The voice rose from the phone, emanating with jubilation from the highway far to the east.
By ERIC ADLER
The Kansas City Star
We are 17 miles from the Indiana-Illinois border! Four hundred miles to go! said Rick Pill, 61, a West Virginia University fan so rabid that he claims he has not missed a home football game in 50 years, since he sold soft drinks to earn money for tickets.
There was no way he was going to miss his teams Big 12 tournament debut in Kansas City as one of two newbie conference members, along with Texas Christian University.
So on Tuesday, Pill and four Morgantown, W.Va., buddies Todd and Kevin and George and another Rick behind the wheel thundered west some 1,022 miles, a 15-hour trip in a Lincoln Navigator with flags flapping the Mountaineers gold and blue, bound for the Sprint Center and a Wednesday evening game against Texas Tech.
To these gentlemen, it meant little that West Virginia, with a 6-12 record in the Big 12, was seeded eighth, as it was also meaningless to diehard TCU fans that, at 2-16, the team from Fort Worth was seeded, well, 10th and last. And lets not even get into why there are only 10 teams in something called the Big 12.
This trip wasnt about sense.
Whether their teams won or lost Wednesday night, this trip to a new town and a new tournament was about support, a chance to check out Kansas City, and pride.
For West Virginia fans, pride in a school that made the Final Four in 2010 and gave rise to the likes of Jerry West, a future Los Angeles Laker who led the Mountaineers to the 1959 NCAA championship game. (They lost, but he was MVP.)
For its part, Texas Christian hasnt been to an NCAA tournament for 15 years, since 1998. TCU has never made the Final Four, but the team did beat KU once this year. Huge upset. Their football team has long been menacing. Plus, in the 2011-2012 academic year, their athletes nabbed five NCAA championships three of which had to do with shooting guns.
And then theres TCUs mascot, a muscular horned frog called Super Frog.
Its intense, said Grant Canning, 19, the sophomore from San Antonio who dons the Super Frog costume. Either little kids love me or they hate me.
Which isnt to say Canning expected to be performing in front of many serious Horned Frog fans in their game against the University of Texas, which they lost.
At TCU, this week is spring break, prompting many of its 10,000 students to either head home or to places like Florida or South Padre Island.
The school didnt charter a student bus for students to Kansas City. The student media group, TCU360, was sending no one. School officials said theyd be surprised if several hundred students showed.
TCU marching band trumpet player Hannah Siegers, 20, said that at a school known for football, the basketball teams lackluster season this year, 11-20 overall, often wasnt inspiring enough to fill half its coliseum for home games.
Were kind of used to not having a lot of people, she said.
In previous years, when TCU played in the Mountain West conference, the tournament was held in Las Vegas, a huge draw to students looking for fun on spring break week.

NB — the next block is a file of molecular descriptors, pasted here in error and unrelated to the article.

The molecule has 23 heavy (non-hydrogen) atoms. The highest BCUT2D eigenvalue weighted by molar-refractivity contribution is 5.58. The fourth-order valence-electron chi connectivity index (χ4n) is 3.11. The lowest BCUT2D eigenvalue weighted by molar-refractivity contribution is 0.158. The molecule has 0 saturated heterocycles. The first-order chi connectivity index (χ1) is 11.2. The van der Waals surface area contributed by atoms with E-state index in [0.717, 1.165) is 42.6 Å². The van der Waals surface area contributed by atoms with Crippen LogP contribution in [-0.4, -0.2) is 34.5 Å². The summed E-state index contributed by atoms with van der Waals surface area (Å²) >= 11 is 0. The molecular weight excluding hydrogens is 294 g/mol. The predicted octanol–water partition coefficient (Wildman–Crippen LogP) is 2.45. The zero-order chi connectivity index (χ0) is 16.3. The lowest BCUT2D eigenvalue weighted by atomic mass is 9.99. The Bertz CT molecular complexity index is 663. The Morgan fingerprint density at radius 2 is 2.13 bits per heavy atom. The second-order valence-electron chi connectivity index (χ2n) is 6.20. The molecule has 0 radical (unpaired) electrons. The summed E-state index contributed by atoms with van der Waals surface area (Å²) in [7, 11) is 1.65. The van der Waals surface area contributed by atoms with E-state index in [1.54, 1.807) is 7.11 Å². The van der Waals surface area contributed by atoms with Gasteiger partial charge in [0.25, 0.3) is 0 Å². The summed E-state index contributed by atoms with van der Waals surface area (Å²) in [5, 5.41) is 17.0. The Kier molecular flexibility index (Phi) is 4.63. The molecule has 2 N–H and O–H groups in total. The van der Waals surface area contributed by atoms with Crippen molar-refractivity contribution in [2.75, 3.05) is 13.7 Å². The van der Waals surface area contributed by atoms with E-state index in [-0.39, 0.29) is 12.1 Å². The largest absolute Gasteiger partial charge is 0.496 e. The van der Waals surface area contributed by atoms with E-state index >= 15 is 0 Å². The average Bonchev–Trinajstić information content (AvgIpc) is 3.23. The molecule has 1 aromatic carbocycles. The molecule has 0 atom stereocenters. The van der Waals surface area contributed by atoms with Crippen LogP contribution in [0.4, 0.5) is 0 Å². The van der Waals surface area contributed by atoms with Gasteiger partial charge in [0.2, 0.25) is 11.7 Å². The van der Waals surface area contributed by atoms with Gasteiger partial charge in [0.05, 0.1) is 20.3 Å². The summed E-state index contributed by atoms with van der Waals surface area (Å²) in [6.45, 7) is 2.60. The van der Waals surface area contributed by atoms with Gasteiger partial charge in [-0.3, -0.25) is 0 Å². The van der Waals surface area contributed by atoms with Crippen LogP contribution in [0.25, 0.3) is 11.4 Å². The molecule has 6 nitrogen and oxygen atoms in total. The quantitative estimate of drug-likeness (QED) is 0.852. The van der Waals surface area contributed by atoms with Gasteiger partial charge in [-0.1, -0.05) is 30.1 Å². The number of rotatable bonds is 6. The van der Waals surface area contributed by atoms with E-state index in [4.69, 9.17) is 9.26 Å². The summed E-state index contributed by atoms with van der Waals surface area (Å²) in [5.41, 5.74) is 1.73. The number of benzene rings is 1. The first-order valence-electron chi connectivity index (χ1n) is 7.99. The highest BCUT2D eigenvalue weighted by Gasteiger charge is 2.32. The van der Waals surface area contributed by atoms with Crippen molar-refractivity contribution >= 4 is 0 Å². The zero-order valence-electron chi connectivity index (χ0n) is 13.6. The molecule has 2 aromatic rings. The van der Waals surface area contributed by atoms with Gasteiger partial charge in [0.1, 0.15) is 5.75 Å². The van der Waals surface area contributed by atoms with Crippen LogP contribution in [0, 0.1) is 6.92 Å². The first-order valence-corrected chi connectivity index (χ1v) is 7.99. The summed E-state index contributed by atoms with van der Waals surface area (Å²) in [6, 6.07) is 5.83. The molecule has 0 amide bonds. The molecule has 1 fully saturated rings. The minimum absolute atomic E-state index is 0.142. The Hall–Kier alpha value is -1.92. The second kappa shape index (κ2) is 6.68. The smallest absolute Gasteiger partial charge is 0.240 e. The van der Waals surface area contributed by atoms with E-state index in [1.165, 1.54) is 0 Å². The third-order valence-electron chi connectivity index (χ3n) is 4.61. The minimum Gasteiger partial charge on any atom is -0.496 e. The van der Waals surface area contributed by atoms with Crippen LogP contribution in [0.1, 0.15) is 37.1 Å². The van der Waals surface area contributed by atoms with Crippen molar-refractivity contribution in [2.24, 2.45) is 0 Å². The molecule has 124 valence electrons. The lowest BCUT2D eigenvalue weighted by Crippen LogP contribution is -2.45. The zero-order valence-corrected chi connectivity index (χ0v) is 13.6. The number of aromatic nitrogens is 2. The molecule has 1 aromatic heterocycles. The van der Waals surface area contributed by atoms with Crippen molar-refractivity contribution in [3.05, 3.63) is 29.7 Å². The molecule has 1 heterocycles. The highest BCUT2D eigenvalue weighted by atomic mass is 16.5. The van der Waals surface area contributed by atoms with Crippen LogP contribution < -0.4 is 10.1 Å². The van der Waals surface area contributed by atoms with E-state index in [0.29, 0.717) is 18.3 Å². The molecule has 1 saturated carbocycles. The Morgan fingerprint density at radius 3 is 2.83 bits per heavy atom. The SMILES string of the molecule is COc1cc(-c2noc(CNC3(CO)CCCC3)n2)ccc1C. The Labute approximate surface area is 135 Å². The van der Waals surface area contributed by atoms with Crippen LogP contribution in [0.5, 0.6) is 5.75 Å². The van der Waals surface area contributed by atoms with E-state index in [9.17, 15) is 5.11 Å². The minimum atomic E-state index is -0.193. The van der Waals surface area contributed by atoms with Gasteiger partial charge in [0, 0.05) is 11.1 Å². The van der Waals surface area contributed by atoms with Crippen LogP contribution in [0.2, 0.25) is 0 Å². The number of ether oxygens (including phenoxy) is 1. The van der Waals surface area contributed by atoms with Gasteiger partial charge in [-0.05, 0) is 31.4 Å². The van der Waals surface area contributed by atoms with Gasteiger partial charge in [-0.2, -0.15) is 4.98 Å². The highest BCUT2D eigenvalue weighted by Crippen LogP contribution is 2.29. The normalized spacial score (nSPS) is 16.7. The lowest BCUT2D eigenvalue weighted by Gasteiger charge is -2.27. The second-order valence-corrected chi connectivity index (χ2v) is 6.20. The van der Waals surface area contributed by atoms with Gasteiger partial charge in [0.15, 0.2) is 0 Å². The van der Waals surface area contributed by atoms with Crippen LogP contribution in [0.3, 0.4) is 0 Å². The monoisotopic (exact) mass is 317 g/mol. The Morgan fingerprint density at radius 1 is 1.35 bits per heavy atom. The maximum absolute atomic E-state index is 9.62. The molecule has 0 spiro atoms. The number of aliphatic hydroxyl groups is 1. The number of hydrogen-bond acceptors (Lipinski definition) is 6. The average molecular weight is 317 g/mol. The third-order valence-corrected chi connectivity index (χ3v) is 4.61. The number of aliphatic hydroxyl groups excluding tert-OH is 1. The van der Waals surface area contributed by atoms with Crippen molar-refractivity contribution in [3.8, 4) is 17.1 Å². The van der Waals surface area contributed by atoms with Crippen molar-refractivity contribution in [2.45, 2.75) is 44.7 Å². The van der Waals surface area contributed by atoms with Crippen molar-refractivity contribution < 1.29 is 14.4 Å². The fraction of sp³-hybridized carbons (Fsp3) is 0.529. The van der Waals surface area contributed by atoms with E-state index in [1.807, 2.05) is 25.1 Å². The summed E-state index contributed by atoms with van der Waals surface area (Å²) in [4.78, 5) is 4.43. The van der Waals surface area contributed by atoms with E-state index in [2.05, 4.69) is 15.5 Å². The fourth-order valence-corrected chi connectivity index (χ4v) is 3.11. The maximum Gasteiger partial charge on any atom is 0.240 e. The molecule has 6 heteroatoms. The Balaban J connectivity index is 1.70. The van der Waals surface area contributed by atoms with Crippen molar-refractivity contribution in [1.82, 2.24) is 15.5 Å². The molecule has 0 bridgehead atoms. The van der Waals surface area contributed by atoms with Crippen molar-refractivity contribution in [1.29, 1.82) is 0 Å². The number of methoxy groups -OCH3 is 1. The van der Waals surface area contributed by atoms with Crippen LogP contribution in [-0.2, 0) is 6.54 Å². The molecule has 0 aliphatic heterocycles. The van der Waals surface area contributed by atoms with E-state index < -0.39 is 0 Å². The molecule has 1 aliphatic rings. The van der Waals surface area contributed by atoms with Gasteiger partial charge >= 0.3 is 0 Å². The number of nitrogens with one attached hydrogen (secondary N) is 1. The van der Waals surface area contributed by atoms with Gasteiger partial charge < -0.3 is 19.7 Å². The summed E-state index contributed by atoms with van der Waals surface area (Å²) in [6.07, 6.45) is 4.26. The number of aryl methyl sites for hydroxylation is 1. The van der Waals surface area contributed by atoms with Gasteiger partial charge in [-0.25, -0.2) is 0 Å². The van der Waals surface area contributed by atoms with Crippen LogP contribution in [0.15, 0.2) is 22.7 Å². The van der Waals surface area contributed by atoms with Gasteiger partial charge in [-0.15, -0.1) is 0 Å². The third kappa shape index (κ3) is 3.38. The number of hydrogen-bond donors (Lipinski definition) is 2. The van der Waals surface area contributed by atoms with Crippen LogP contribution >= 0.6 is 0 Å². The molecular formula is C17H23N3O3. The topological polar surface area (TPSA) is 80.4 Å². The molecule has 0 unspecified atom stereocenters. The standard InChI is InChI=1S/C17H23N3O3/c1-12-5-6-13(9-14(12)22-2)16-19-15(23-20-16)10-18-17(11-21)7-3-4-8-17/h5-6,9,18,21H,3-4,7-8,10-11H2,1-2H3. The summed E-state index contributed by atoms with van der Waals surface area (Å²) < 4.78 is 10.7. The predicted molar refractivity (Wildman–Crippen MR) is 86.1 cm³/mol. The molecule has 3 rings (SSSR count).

In fact, even if TCU lost in the Mountain West tournament, Siegers said, most of the 30 musicians in the band would remain in Vegas for days. Lose in Kansas City, she said, and theyd likely be headed home within 24 hours.
Robin Phillips, 29, the coach of TCUs cheerleading and dance teams, said that for TCU being part of the Big 12 has already helped the team.
When big-name schools such as KU and Oklahoma showed up in Fort Worth, she said, crowds were far bigger than usual.
Its been great, she said. Ticket sales and attendance have increased this year.
She expects that as TCUs team becomes better and rivalries develop, crowds from TCU to Kansas City will only increase.
Even if only a few TCU fans show up for now, she said, it doesnt matter.
Not one bit, Phillips said. We cheer for our players.
West Virginia school and alumni officials also said that they expected only a few hundred fans and alumni to make this first showing in the Big 12 tournament. (West Virginia lost its game.)
But Pill, the longtime booster, said he also recalls how only a few hundred fans showed up in New York City in 1995 when West Virginia began playing basketball in the Big East.
But as the years passed and rivalries grew, the numbers of fans willing to drive the 380 miles from Morgantown to Manhattan also increased.
In time, he said, it became impossible to drive to the tournament without seeing a caravan of cars like his own, honking and hooting at each other in their gold and blue.
On his drive to KC? Not quite the same.
We didnt see a single other West Virginia car, he said of the thousand-mile trip, mostly on Interstate 70.
But there were those like Parry Petroplus, 61, and Bob Robinson, 67, who flew. So did West Virginia alumna Angie Taralla, 46, and her husband, Tom, 48.
Several of them said they see themselves as part of a vanguard, a kind of informal reconnaissance team to check out the Big 12 tournament and the Kansas City experience before reporting back to others about the basketball world west of the Mississippi.
They see this as a kind of litmus test, Steve Douglas, the president of the universitys alumni association, said at the Kansas City Marriott Downtown. Really, so far, this has a kind of Final Four feel to it.
John Fahey, 52, the alumni associations board chairman, had just flown in to Kansas City.
There were 12 WVU people from Washington, D.C., on the plane, which surprised the hell out of me, he said. All dressed in blue and gold.
In 17 years of traveling to New York, Pill and his buddies had found favorite hotels and bars. Now, he and his buddies said, they are looking forward to developing the same connections in Kansas City.
Said Douglas: They already have a Blue and Gold Mountaineer bomb shot at Johnnys Tavern. What more can you ask for?
To reach Eric Adler, call 816-234-4431 or send email to firstname.lastname@example.org.